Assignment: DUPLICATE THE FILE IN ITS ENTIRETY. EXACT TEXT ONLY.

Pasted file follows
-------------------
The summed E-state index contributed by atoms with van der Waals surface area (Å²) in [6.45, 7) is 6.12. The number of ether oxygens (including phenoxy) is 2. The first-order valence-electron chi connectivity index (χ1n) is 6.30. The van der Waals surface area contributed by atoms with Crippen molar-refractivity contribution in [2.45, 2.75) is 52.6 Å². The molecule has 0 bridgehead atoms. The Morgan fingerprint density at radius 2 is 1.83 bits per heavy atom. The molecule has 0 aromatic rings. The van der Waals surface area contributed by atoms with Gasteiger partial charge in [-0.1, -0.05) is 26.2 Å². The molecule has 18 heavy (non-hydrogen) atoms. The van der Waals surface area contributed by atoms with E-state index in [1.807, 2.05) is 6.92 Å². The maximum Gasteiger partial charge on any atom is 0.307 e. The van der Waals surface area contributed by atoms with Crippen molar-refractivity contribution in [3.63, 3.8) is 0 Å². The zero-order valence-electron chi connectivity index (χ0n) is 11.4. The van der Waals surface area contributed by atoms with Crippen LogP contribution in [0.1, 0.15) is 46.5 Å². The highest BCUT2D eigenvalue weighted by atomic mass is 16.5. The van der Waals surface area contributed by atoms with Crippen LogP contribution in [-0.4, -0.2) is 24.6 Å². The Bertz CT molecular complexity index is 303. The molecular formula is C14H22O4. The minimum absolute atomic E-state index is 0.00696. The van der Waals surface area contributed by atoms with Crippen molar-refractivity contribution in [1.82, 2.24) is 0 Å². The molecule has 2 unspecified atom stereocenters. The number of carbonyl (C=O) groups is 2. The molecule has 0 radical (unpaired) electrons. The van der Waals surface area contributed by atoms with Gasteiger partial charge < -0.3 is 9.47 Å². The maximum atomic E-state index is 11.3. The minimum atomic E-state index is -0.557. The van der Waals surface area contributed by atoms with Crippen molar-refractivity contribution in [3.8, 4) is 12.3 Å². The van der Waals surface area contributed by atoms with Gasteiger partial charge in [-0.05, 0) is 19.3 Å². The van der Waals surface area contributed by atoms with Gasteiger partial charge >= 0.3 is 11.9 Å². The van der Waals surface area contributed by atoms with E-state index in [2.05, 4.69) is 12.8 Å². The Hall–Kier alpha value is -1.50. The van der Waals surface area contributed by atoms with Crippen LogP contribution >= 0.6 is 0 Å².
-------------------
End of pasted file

The summed E-state index contributed by atoms with van der Waals surface area (Å²) in [6.45, 7) is 6.12. The number of ether oxygens (including phenoxy) is 2. The first-order valence-electron chi connectivity index (χ1n) is 6.30. The van der Waals surface area contributed by atoms with Crippen molar-refractivity contribution in [2.45, 2.75) is 52.6 Å². The molecule has 0 bridgehead atoms. The Morgan fingerprint density at radius 2 is 1.83 bits per heavy atom. The molecule has 0 aromatic rings. The van der Waals surface area contributed by atoms with Gasteiger partial charge in [-0.1, -0.05) is 26.2 Å². The molecule has 18 heavy (non-hydrogen) atoms. The van der Waals surface area contributed by atoms with E-state index in [1.807, 2.05) is 6.92 Å². The maximum Gasteiger partial charge on any atom is 0.307 e. The van der Waals surface area contributed by atoms with Crippen molar-refractivity contribution in [3.63, 3.8) is 0 Å². The zero-order valence-electron chi connectivity index (χ0n) is 11.4. The van der Waals surface area contributed by atoms with Crippen LogP contribution in [0.1, 0.15) is 46.5 Å². The highest BCUT2D eigenvalue weighted by atomic mass is 16.5. The van der Waals surface area contributed by atoms with Crippen LogP contribution in [-0.4, -0.2) is 24.6 Å². The Bertz CT molecular complexity index is 303. The molecular formula is C14H22O4. The minimum absolute atomic E-state index is 0.00696. The van der Waals surface area contributed by atoms with Crippen molar-refractivity contribution in [1.82, 2.24) is 0 Å². The molecule has 2 unspecified atom stereocenters. The number of carbonyl (C=O) groups is 2. The molecule has 0 radical (unpaired) electrons. The van der Waals surface area contributed by atoms with Gasteiger partial charge < -0.3 is 9.47 Å². The maximum atomic E-state index is 11.3. The minimum atomic E-state index is -0.557. The van der Waals surface area contributed by atoms with Crippen molar-refractivity contribution in [3.8, 4) is 12.3 Å². The van der Waals surface area contributed by atoms with Gasteiger partial charge in [-0.05, 0) is 19.3 Å². The van der Waals surface area contributed by atoms with Gasteiger partial charge >= 0.3 is 11.9 Å². The van der Waals surface area contributed by atoms with E-state index in [2.05, 4.69) is 12.8 Å². The Hall–Kier alpha value is -1.50. The van der Waals surface area contributed by atoms with Crippen LogP contribution >= 0.6 is 0 Å².